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Posted: Wednesday September 26, 2012 6:54PM ; Updated: Wednesday September 26, 2012 11:15PM

Phoenix wins WNBA draft lottery

Story Highlights

The Mercury earned the right to choose Brittney Griner with the top pick next year

Griner headlines a strong class that includes Elena Delle Donne and Skylar Diggins

The Washington Mystics, who had the worst record in the league, will pick fourth

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Three-time All-American Britney Griner led Baylor to a national title and a 40-0 record.
Three-time All-American Britney Griner led Baylor to a national title and a 40-0 record.
Jeff Gross/Getty Images
WNBA Draft Order
1. Phoenix Mercury
2. Chicago Sky
3. Tulsa Shock
4. Washington Mystics
5. New York Liberty
6. Seattle Storm
7. Atlanta Dream
8. San Antonio Silver Stars
9. Indiana Fever
10. Los Angeles Sparks
11. Connecticut Sun
12. Minnesota Lynx

BRISTOL, Conn. (AP) -- Phoenix Mercury coach Corey Gaines looked at his phone and a one-word text from star Diana Taurasi said it all -- "Wow".

Gaines was still in shock after his team won the WNBA draft lottery Wednesday night and earned the No. 1 pick next year and the rights to take Brittney Griner.

Even though the Mercury (7-27) had the second worst record in the league and a 28 percent chance of getting the No. 1 choice, Gaines didn't expect it.

"I could see where I was sitting each time she [Laurel J. Richie] opened the envelope, and the first one I saw was Washington," Gaines said. "My first instinct was that I felt sorry because they really needed that pick, Then that went away and I saw the next one, and I saw the order they were going in, and then all of a sudden I realized it -- we just got the No. 1 pick. It's just got to be lucky."

Chicago will pick second and Tulsa third. Washington, which had the worst record in the league will pick fourth. The Mystics (5-29) had a 44 percent chance to win the top pick. Only four times in the 11 previous lotteries has the team with the worst record secured the top pick.

Neither Gaines nor Mercury President Amber Cox would commit after the lottery results were announced to taking Griner with the No. 1 pick.

"Griner has a unique skill set," Cox said. "We'll look at the class and it's our job over the next few months to figure out what's the best fit for us."

Griner though is a once in a lifetime talent. The 6-foot-8 Baylor star is an unbelievable shot blocker and also can play above the rim. She helped guide Baylor to a national championship last year and the first 40-0 season in college basketball history. The reigning Associated Press player of the year will try to lead the Lady Bears to a second straight championship when the season starts next month.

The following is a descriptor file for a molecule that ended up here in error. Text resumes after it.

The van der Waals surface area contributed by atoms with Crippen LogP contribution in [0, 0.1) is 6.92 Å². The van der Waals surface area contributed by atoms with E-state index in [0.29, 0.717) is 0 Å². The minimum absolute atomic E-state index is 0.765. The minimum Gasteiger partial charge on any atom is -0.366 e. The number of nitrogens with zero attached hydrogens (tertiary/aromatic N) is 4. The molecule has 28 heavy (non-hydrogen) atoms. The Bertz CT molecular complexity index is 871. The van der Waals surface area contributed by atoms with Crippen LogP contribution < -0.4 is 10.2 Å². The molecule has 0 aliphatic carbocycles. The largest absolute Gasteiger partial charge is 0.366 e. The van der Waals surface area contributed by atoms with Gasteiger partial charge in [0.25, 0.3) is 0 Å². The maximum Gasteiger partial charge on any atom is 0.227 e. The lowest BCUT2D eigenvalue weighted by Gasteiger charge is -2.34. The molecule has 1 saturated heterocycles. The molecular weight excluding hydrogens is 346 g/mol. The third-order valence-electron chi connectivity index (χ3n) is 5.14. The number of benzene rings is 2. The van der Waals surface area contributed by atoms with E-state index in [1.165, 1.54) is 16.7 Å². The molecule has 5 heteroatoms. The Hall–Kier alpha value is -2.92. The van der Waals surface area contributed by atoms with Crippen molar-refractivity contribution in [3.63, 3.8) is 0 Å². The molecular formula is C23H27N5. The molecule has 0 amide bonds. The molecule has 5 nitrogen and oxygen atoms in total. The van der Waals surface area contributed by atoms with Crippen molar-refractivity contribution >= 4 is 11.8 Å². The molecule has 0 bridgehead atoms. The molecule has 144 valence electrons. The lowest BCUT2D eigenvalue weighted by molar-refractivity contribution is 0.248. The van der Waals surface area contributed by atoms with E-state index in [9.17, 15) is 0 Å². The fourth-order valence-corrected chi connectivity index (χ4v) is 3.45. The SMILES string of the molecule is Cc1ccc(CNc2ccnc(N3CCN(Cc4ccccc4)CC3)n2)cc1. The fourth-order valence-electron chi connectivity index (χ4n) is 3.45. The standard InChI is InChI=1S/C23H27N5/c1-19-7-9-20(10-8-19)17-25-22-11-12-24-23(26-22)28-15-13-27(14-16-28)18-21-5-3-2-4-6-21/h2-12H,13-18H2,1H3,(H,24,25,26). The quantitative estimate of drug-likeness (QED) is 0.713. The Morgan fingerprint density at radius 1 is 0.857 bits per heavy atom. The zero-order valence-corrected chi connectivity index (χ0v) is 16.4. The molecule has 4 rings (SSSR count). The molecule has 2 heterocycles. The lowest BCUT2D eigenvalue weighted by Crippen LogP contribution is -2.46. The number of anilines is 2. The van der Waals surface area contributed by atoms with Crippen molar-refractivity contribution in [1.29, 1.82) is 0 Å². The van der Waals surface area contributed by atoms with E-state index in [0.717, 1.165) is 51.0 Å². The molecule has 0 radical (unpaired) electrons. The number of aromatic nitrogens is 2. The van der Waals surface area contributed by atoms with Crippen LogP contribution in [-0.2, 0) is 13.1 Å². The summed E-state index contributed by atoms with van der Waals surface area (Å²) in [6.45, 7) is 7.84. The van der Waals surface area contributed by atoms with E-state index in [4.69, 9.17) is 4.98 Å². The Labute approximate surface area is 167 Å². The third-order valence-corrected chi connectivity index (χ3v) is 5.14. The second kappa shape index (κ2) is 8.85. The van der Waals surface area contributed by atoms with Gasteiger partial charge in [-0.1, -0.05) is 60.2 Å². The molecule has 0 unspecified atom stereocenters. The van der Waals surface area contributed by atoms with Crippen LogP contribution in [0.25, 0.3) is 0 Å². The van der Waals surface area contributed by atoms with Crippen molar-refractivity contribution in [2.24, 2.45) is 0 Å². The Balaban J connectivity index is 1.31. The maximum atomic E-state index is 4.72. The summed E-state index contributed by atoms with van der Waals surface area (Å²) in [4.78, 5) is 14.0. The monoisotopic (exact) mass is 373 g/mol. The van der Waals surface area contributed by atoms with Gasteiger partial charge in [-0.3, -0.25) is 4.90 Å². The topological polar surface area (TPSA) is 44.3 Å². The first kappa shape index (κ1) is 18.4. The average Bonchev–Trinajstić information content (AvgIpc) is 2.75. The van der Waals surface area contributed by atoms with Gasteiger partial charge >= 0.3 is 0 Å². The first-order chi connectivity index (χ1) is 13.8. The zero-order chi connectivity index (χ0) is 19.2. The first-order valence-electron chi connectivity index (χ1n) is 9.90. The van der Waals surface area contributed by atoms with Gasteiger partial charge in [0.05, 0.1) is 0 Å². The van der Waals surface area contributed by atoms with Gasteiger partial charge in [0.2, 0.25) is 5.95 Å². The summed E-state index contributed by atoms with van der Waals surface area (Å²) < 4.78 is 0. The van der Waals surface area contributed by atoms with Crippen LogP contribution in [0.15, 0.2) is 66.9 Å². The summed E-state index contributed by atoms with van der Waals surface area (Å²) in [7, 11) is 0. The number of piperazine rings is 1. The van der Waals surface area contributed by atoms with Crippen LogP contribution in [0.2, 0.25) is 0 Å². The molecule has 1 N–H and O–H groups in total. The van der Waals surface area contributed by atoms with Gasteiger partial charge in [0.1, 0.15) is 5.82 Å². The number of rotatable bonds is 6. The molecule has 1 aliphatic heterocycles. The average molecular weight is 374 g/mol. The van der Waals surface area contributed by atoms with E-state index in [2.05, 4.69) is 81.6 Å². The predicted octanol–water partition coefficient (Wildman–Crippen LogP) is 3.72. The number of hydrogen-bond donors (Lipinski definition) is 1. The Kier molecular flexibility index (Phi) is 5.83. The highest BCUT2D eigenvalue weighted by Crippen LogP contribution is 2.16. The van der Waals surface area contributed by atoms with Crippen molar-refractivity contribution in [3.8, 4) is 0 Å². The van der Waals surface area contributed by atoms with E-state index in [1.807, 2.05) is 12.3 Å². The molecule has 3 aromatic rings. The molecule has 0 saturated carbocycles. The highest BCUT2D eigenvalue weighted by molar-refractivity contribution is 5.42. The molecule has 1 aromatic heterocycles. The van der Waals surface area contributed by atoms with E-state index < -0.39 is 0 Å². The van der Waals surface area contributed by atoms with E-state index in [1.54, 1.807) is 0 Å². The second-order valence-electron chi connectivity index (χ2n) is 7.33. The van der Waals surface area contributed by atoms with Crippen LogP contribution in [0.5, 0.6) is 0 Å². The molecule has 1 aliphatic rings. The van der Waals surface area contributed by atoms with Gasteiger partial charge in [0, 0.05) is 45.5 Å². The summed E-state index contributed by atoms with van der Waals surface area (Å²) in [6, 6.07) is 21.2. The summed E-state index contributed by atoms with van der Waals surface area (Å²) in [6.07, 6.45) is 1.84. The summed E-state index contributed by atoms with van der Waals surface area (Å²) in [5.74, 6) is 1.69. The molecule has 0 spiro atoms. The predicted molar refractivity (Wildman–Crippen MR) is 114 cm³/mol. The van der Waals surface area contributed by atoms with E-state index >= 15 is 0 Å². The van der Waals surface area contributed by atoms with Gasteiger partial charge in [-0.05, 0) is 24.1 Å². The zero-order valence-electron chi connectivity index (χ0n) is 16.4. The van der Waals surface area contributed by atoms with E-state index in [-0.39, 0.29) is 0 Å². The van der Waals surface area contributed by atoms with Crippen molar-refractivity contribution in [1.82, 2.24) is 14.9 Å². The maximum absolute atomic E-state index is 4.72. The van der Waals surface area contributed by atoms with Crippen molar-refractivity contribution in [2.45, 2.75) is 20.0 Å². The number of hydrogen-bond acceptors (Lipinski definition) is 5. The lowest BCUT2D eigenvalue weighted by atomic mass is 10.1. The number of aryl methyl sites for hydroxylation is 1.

"We like to fast break and you need to rebound and play defense to get out and run," said Gaines, smiling. "Obviously she can block shots and rebound the ball well."

Griner headlines a talented class. Delaware's Elena Delle Donne led the nation in scoring last season and is a versatile 6-foot-5 guard who can score from almost anywhere on the court. Notre Dame's Skylar Diggins has guided the Irish to the past two national championship games and is one of the most followed female athletes on Twitter.

"They all are very different players and can do different things for us," Cox said.

Phoenix was plagued by injuries most of the season. Taurasi only played in eight games and Penny Taylor missed the entire year while recovering from an ACL injury. Candice Dupree also missed 21 games because of a left knee injury.

"This was a difficult season with all the injuries we had," Gaines said. "The players this year tried so hard and now the texts are coming in from them. They are ready to come back and excited."

The Mercury have had the first pick in the draft two other times, including 2004 when they drafted Taurasi.

This was the first time that the lottery was shown on television. In the past the lottery had been held later in the calendar year behind closed doors at a league meeting.

But with the WNBA playoffs starting on Thursday and the incredibly talented senior class, the league moved up the lottery.

"This is what you love about sports. To have our lottery televised live on ESPN with all the drama of the envelopes coming out. I think it went great," WNBA President Laurel Richie said. "We're trending on Twitter."

In a similar fashion to the NBA draft lottery, the actual lottery was held two hours before it was revealed on TV in a separate room. Each team had representatives in that room and they were sequestered until the results were shown.

Copyright 2012 Associated Press. All rights reserved. This material may not be published, broadcast, rewritten, or redistributed.

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